Theresa May's manifesto: a mixture of the dangerous, the calculated and the brave

The Conservatives' pledges on social care are genuinely redistributive - but they may struggle in the Commons. 


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Theresa May is up north to launch the Conservative manifesto today, but some of the contents have been announced early.

Here are the big items, in order of surprise factor: the target to get net immigration to Britain down to the tens of thousands lives is still in there. If achieved, it would create a black hole far larger than anything contained in the Labour and the Liberal Democrat manifestos - the OBR put the cost of even a fall of 80,000, light years away from the target, at an extra £6bn worth of borrowing a year - but the PM is genuinely committed to it, so in it goes.

What a lot of analyses of the pledge are missing is this, however: when May was at the Home Office, her feeling there was that the target could be met provided that Downing Street stopped giving into special pleading from other government departments. We should take this pledge a great deal more seriously - and expect it to be pursued more relentlessly - than when it was a tactical wheeze of David Cameron and George Osborne.

Slightly more surprising is the commitment to scrap universal free school meals at primary school and replace them with free school breakfasts. The measure will save money as the original policy committed schools to "hot" meals which meant greater outlay on kitchens and so on. As far as the election goes, it may be the most significant pledge in the short-term. It also allows the Conservatives to cancel their planned changes to the school funding formula. A glance at the average Labour MP's Facebook feed should give you a clue as to why - many are effectively running single issue campaigns against the planned cuts to their local schools. (It's not just Labour MPs, either - in a slightly surreal development, education minister Edward Timpson is campaigning against the changes, too.

But the biggest and most surprising announcement is about social care. People will have to pay the cost of their own care until their assets are below £100,000, although they will be able to defer the sale of their homes until after they die.  It's a hugely radical and progressive change to the system. To give you an idea of the scale of the change, the plan is close to identical to the one that Andy Burnham proposed in 2010, but minus the concessions Labour chucked in as part of a failed attempt to secure cross-party agreement on care.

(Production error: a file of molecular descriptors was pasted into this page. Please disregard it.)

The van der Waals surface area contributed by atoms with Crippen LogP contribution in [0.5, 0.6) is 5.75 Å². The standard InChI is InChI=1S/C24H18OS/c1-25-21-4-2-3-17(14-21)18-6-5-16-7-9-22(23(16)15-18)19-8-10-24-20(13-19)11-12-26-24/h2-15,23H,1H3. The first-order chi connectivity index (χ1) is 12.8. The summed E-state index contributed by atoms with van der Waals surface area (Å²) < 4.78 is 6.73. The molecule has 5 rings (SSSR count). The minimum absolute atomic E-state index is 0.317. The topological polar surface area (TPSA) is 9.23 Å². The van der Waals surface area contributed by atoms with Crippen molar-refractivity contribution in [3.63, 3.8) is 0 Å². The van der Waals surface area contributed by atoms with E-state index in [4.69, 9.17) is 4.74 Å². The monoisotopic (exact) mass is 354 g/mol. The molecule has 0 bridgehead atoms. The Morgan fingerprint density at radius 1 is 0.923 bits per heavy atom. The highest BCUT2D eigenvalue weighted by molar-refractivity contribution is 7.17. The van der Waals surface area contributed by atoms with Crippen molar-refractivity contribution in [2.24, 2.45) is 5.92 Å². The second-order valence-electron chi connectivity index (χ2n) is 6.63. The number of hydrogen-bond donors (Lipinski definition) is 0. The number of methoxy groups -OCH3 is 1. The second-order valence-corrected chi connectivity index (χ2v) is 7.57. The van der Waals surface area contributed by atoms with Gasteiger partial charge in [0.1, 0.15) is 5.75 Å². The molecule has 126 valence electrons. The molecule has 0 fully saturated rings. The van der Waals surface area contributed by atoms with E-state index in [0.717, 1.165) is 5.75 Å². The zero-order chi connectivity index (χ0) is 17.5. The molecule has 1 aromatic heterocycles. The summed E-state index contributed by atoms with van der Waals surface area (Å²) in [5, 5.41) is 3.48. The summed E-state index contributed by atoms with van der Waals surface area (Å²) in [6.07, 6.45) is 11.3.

Frankly if Labour did it, the Mail's splash would just be a series of asterisks and an exclamation mark. Here's their splash: "You Won't Have To Sell Home To Pay For Your Care". (Provided that your house isn't worth more than £100,000 doesn't seem to have made it onto the frontpage. Perhaps there wasn't space.)

It is a huge shift away from the Cameron-era approach of building Conservative majorities on the back of ever-increasing redistribution from the old, who vote in great numbers and are more well-distributed across the country, and away from the young, who vote less and are clustered together in fewer seats.

Of course, May has a special place in the Mail's heart and the record-breaking disapproval ratings that Jeremy Corbyn has with the elderly ought to inoculate her against any electoral backlash.

There's a "but" coming, and it's a big one: even with the thumping majority suggested by the polls, can they do it, really? I may be talking to an unrepresentative sample of Conservative candidates, but the new intake in the party's target seats look to be drawn from across the Tory firmament. They haven't been selected for loyalty to Mayism, though of course most know what an asset she is on the doorstep. But there are many more orthodox Conservatives than there are true believers in May's new model Conservatism.

Yes, the care crisis has grown more acute since David Cameron branded Labour's plans a "death tax". But even with a landslide majority Margaret Thatcher couldn't touch Sunday trading and came a cropper over the poll tax. Even a Conservative government with a triple-digit majority may find it harder than we expect to make every pensioner in London sell their home to pay for the cost of their care.

Stephen Bush is political editor of the New Statesman. His daily briefing, Morning Call, provides a quick and essential guide to domestic and global politics.